Finding total # of minutes between two dates for multiple columns using partial text string match as part of criteria

I am providing a sample spreadsheet to illustrate what I am currently doing and how I would like to improve it:

TAB CALLED "26_MAY_2016"
This spreadsheet is normally linked to specific columns in another excel workbook to pull in the essential data for dates that tasks were completed and number of minutes the task took in our book production process for each of the 3 types of books: CAP, GPH and RCAP. For the purposes of providing a sample spreadsheet, I have broken those links and am providing static data.

Column A
Names of books

Column B
This is a helper for Column A that trims the book names to the first 3 characters because I didn't know how to match a partial text string in my SUMPRODUCT formula, so that I could total by the three types of books: CAP, GPH and RCAP.
I want to delete this helper Column by improving my formula so that it matches the first 3 characters of the data in Column A.

Columns C through P
Date columns and minutes columns for the 7 book production tasks (there are a total of 30+ book production tasks, but for the purposes of this example I am just providing 7).

Rows 1 through 13
This is an 'intermediate' table of calculations to enable me, due to my limited excel expertise, to achieve the FINAL RESULTS (as shown in rows 16 through 20 on the same tab)
Rows 16 through 20
The FINAL RESULTS table is the desired output.
I would ideally like to bypass the above 'intermediate'  table (Rows 1 through 13) by obtaining a formula that achieves the results shown in the FINAL RESULTS table.

Closing summary:
The FINAL RESULTS table is linked to an external spreadsheet for my manager to review/access.
I'm looking for a 'no maintenance' solution in providing these metrics to my manager — once the formulas and links are in place, the numbers will update automatically without intervention by me.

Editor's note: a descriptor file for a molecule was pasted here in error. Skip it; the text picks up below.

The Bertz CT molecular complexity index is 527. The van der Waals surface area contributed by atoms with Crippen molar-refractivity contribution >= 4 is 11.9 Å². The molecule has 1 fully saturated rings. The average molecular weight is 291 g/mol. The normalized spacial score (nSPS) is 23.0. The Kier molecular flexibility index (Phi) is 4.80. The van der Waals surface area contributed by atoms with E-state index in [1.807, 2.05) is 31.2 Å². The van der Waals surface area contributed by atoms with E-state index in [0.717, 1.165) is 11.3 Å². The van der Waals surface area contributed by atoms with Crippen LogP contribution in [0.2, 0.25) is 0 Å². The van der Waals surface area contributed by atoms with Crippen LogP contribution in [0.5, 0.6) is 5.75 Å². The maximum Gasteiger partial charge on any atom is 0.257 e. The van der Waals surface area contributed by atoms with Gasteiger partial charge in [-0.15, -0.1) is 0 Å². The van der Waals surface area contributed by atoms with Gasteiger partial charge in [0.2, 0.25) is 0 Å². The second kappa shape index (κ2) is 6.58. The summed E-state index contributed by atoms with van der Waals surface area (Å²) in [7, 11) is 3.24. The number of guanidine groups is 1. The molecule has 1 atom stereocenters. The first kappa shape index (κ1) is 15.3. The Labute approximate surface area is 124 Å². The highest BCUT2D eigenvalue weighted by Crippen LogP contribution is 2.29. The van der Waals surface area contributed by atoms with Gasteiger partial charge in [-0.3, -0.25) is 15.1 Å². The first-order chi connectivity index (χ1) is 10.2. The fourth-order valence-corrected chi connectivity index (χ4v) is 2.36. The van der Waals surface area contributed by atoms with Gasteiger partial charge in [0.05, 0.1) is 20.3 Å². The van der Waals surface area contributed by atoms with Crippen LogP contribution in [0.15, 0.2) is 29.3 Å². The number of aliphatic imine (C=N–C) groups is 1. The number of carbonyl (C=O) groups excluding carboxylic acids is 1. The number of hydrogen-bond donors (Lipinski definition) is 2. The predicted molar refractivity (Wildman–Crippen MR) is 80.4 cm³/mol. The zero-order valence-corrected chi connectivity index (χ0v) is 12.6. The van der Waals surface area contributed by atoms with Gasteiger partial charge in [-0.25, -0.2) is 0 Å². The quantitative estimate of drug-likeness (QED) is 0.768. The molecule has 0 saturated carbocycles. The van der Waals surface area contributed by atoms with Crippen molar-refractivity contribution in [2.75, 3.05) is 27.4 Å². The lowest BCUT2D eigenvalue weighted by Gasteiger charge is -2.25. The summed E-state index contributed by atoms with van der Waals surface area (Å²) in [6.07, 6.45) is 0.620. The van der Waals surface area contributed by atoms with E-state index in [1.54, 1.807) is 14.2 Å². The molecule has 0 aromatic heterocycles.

If the formulas can reference the Volume column (column A) in the 26_MAY_2016 tab, thereby eliminating the necessity of the helper column called 'Vol_Trim' (Column B) in the same tab, that would be ideal.

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byundtMechanical EngineerCommented:
Your Table layout is not geared towards an efficient formula.

If you are willing to put all the Col columns together and all the Min columns together (as shown in attached workbook), then you can use the following formula for your totals:

The above formula may be copied across and down. All auxiliary columns may be deleted with this formula, including Table1[Vol_Trim] and rows 1:13 on worksheet May_Results.

byundtMechanical EngineerCommented:
Although it is more efficient calculation-wise to rearrange your Table, if the counts in the MIN columns will never be in the 40,000 range (and thereby be confusable with dates), you can use the following formula without rearranging your table:

There are two key differences compared to the previous formula.
1. The formula is evaluating twice as many columns because alternating Col and Min columns mean that you perform a date test on many of the Min columns, and multiply by many of the Col columns. You still get the right answer if the values in the Min columns can never be confused with valid dates because they are all less than 40,000.
2. I had to move the Table1[[Min]:[Min7]] bit to the end of the SUMPRODUCT and precede it with a comma instead of an asterisk. Preceding with a comma means that any text values in that range are ignored. When I used an asterisk, the formula returned #VALUE! error value because the "blank" cells in Col columns in Table1 actually contained empty strings (look like blanks). And a number times an empty string returns #VALUE!

I can also use the above SUMPRODUCT formula with the rearranged Table1. Rearranging the Table makes the calculation more efficient and bullet-proof. Once that has been done, there is no additional efficiency advantage for the new formula compared to the previously suggested one.


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Rob HensonFinance AnalystCommented: